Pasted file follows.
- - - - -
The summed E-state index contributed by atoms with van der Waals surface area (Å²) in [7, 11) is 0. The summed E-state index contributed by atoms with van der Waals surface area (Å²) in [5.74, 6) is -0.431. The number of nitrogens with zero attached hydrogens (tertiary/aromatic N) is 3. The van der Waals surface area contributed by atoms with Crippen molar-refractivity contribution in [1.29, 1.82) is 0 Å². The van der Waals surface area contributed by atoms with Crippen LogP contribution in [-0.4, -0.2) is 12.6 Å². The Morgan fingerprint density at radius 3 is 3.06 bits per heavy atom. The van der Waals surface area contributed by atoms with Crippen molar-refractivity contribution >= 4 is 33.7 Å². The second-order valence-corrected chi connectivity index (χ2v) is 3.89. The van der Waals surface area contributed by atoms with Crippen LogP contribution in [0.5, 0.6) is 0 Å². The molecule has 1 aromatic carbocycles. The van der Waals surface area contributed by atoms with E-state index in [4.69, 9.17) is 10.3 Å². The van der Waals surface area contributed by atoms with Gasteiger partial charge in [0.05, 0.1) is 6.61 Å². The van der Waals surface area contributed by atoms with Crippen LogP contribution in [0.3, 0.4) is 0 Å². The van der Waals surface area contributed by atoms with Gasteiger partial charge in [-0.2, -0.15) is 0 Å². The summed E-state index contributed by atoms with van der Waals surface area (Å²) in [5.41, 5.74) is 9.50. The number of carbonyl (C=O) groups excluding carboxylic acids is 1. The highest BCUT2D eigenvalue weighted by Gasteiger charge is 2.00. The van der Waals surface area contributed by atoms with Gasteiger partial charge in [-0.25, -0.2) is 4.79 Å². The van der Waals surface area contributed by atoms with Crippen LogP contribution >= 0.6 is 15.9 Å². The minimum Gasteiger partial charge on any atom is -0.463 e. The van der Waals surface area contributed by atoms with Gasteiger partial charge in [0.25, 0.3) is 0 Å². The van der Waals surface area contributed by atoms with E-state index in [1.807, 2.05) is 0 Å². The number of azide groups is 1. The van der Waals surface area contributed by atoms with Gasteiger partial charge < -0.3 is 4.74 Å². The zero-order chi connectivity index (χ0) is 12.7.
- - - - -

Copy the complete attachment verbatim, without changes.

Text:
The summed E-state index contributed by atoms with van der Waals surface area (Å²) in [7, 11) is 0. The summed E-state index contributed by atoms with van der Waals surface area (Å²) in [5.74, 6) is -0.431. The number of nitrogens with zero attached hydrogens (tertiary/aromatic N) is 3. The van der Waals surface area contributed by atoms with Crippen molar-refractivity contribution in [1.29, 1.82) is 0 Å². The van der Waals surface area contributed by atoms with Crippen LogP contribution in [-0.4, -0.2) is 12.6 Å². The Morgan fingerprint density at radius 3 is 3.06 bits per heavy atom. The van der Waals surface area contributed by atoms with Crippen molar-refractivity contribution >= 4 is 33.7 Å². The second-order valence-corrected chi connectivity index (χ2v) is 3.89. The van der Waals surface area contributed by atoms with Crippen LogP contribution in [0.5, 0.6) is 0 Å². The molecule has 1 aromatic carbocycles. The van der Waals surface area contributed by atoms with E-state index in [4.69, 9.17) is 10.3 Å². The van der Waals surface area contributed by atoms with Gasteiger partial charge in [0.05, 0.1) is 6.61 Å². The van der Waals surface area contributed by atoms with Crippen LogP contribution in [0.3, 0.4) is 0 Å². The van der Waals surface area contributed by atoms with Gasteiger partial charge in [-0.2, -0.15) is 0 Å². The summed E-state index contributed by atoms with van der Waals surface area (Å²) in [5.41, 5.74) is 9.50. The number of carbonyl (C=O) groups excluding carboxylic acids is 1. The highest BCUT2D eigenvalue weighted by Gasteiger charge is 2.00. The van der Waals surface area contributed by atoms with Gasteiger partial charge in [-0.25, -0.2) is 4.79 Å². The van der Waals surface area contributed by atoms with Crippen LogP contribution >= 0.6 is 15.9 Å². The minimum Gasteiger partial charge on any atom is -0.463 e. The van der Waals surface area contributed by atoms with Gasteiger partial charge in [0.25, 0.3) is 0 Å². The van der Waals surface area contributed by atoms with E-state index in [1.807, 2.05) is 0 Å². The number of azide groups is 1. The van der Waals surface area contributed by atoms with Gasteiger partial charge < -0.3 is 4.74 Å². The zero-order chi connectivity index (χ0) is 12.7.